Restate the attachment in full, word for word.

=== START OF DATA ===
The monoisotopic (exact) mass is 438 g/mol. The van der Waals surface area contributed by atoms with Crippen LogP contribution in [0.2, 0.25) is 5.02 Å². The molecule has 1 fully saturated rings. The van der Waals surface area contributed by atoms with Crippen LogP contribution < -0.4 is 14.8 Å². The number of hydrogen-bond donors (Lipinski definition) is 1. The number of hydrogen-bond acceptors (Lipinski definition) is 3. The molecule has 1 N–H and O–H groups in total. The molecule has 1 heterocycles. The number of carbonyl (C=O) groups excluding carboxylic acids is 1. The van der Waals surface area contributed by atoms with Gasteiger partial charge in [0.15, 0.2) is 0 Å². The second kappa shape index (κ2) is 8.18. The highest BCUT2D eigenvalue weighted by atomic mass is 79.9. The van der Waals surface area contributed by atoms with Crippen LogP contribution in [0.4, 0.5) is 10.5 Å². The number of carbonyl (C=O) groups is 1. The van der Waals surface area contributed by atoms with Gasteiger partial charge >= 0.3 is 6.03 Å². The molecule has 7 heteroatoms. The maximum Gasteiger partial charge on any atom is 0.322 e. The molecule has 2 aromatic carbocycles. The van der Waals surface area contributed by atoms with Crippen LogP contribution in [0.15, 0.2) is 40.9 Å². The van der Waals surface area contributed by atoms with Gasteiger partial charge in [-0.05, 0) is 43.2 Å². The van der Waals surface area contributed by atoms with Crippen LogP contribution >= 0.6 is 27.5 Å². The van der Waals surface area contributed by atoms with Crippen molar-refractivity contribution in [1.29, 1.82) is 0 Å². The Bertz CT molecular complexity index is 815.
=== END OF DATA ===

The monoisotopic (exact) mass is 438 g/mol. The van der Waals surface area contributed by atoms with Crippen LogP contribution in [0.2, 0.25) is 5.02 Å². The molecule has 1 fully saturated rings. The van der Waals surface area contributed by atoms with Crippen LogP contribution < -0.4 is 14.8 Å². The number of hydrogen-bond donors (Lipinski definition) is 1. The number of hydrogen-bond acceptors (Lipinski definition) is 3. The molecule has 1 N–H and O–H groups in total. The molecule has 1 heterocycles. The number of carbonyl (C=O) groups excluding carboxylic acids is 1. The van der Waals surface area contributed by atoms with Gasteiger partial charge in [0.15, 0.2) is 0 Å². The second kappa shape index (κ2) is 8.18. The highest BCUT2D eigenvalue weighted by atomic mass is 79.9. The van der Waals surface area contributed by atoms with Crippen LogP contribution in [0.4, 0.5) is 10.5 Å². The number of carbonyl (C=O) groups is 1. The van der Waals surface area contributed by atoms with Gasteiger partial charge >= 0.3 is 6.03 Å². The molecule has 7 heteroatoms. The maximum Gasteiger partial charge on any atom is 0.322 e. The molecule has 2 aromatic carbocycles. The van der Waals surface area contributed by atoms with Crippen LogP contribution in [0.15, 0.2) is 40.9 Å². The van der Waals surface area contributed by atoms with Gasteiger partial charge in [-0.05, 0) is 43.2 Å². The van der Waals surface area contributed by atoms with Crippen LogP contribution >= 0.6 is 27.5 Å². The van der Waals surface area contributed by atoms with Crippen molar-refractivity contribution in [1.29, 1.82) is 0 Å². The Bertz CT molecular complexity index is 815.